A growing amount of evidence shows that skin conditions such as eczema (atopic dermatitis) and psoriasis can be linked to an imbalance of good and bad bacteria in the gut. So if you are prone to eczema or you have a family tendency to eczema we would strongly urge that you supplement your diet with good-quality probiotics. The studies suggest that Lactobacillus rhamnosus is the best strain of friendly bacteria to exert a protective effect against the development of atopic eczema.
The evidence that probiotics prevent eczema
- One large study in 2010, published in the journal Clinical and Experimental Allergy, showed that babies who were exposed to probiotics in the womb and for the first six months of their life were less likely to develop eczema than those not given probiotics. The mothers took Lactobacillus rhamnosus from 35 weeks of pregnancy through to their baby reaching six months while breastfeeding; the infants were then themselves given the probiotics until they were two years old.
The results revealed that, among the 425 participants, the incidence of eczema in the probiotic group was half that of the placebo group (23% versus 46%) at four years old (two years after finishing taking the supplements). When the researchers checked in again on the children at the age of seven the risk of developing eczema was still significantly diminished in the group who had taken Lactobacillus rhamnosus.
- Another study discovered that infants with eczema were found to have less variation in their gut microbiota (bacteria) than babies without eczema.
- In a 2007 study 188 pregnant women from families with a high incidence of allergic conditions were given probiotics or placebo from 36 weeks pregnant until birth. Their infants were then subsequently supplemented with the same probiotic, Lactobacillus reuteri, from birth to 12 months. Clinical results showed that the probiotic group of infants had less IgE-associated eczema (IgE is a type of antibody).
- When Australian researchers analysed 12 studies covering 2,000 babies in 2007 they found that probiotics such asLactobacillus rhamnosus, and prebiotics such as GOS and FOS, demonstrated benefits for various allergic and atopic diseases, and food intolerances. In the majority of cases probiotics were given during the mother’s pregnancy or when breastfeeding, or added probiotics to infant formula for the first sixth months.
How probiotics protect you from eczema
It is now commonly understood that the bacteria in our gut has an important influence on our immune system. When the balance of ‘good’ and ‘bad’ microbes is lost and the levels of unhealthy bacteria take over in the gut, these bad strains can then damage the lining of the gastro-intestinal tract. Not only does this allow pathogens and toxins to reach the bloodstream but the damage to the gut mucosa (normally a protective barrier) also triggers an inflammatory reaction from the immune system. The continuous cycle of damage to the gut lining and the resultant low-grade inflammation through the body can have far-reaching consequences in the body – one of which is eczema.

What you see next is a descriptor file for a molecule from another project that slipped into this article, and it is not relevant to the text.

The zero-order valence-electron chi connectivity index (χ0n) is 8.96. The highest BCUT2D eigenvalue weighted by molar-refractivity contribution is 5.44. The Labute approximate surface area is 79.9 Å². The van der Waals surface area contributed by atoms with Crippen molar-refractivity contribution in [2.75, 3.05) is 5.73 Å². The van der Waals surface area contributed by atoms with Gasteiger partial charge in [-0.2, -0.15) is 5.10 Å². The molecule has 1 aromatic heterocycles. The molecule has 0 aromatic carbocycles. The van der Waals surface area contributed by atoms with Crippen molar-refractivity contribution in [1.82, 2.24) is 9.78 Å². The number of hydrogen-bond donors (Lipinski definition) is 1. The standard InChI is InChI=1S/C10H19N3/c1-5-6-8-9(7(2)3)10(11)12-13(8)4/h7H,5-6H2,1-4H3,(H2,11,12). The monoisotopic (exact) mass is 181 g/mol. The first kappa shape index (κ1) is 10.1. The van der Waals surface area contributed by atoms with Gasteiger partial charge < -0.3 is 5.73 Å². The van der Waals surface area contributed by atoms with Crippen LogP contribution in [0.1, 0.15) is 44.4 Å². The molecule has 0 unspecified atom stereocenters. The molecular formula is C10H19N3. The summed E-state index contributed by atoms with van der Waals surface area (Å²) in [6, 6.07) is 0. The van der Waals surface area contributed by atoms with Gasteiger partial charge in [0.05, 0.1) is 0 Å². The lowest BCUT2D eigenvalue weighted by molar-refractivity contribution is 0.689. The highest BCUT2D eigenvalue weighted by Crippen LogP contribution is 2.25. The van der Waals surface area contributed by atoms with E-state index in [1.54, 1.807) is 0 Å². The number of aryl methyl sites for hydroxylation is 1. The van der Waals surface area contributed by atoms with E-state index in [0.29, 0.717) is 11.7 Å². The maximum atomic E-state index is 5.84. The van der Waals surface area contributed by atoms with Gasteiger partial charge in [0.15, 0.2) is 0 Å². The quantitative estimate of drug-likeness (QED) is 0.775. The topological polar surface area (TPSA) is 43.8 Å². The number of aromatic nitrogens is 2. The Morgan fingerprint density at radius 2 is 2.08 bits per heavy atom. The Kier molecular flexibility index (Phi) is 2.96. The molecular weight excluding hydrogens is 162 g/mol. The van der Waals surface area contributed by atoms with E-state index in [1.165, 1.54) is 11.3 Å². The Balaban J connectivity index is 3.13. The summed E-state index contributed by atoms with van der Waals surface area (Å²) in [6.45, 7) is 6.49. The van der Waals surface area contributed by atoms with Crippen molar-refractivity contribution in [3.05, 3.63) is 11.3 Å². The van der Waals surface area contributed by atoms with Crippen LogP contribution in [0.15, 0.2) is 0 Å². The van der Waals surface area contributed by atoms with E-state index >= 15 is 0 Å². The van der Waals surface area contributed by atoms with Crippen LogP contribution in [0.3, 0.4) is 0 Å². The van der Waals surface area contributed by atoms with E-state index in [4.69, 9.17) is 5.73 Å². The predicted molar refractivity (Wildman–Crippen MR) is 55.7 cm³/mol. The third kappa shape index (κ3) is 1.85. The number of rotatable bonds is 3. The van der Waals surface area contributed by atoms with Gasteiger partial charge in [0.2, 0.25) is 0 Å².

The introduction of probiotics into a gut that’s over-populated by the bad guys increases the competition for space on the gut wall, and also competition for available food and nutrients. In this way probiotics can effectively ‘crowd out’ less desirable strains of bacteria and help to restore the gut flora to its natural balance, giving the epithelial lining a chance to heal. If the gut lining regains its integrity and becomes less ‘leaky’ then a significant burden is taken off the immune system, meaning that it is less likely to ‘over-react’ thus reducing our susceptibility to allergies. Researchers have found probiotics slow down production of cytokines, the ‘messenger’ molecules that alert the body to infection and trigger inflammation.
It is believed, therefore, that probiotics work by protecting the gut wall, and so normalising eczema sufferers’ immune systems and reducing inflammation throughout the body.
Probiotics offer an alternative to steroids
New research also suggests that, as well as taking probiotics internally, applying probiotics externally may provide relief for sufferers.
When eczema is severe it can be due to a genetic weakness that means skin is lacking in a protein, fillaggrin, which is an important component of our skin barrier to infections. This makes these people’s skin more susceptible to forming an unhealthy ‘biofilm’, caused by harmful bacteria that block sweat ducts and cover the skin causing an immune response and therefore itching.
But a recent study, led by Eva Berkes, chief scientific officer for Quorum Innovations in Florida, found that a live culture extract applied to skin could protect it against these pathogenic biofilms. In fact, this treatment increased the levels of filaggrin protein twofold compared to the untreated skin.
The future could, therefore, offer a probiotic alternative to topical steroids.
We stock Optibac For Every Day, which contains the strain of probiotic, Lactobacillus rhamnosus, used in the mother & baby study that showed it can halve your baby’s likelihood of developing eczema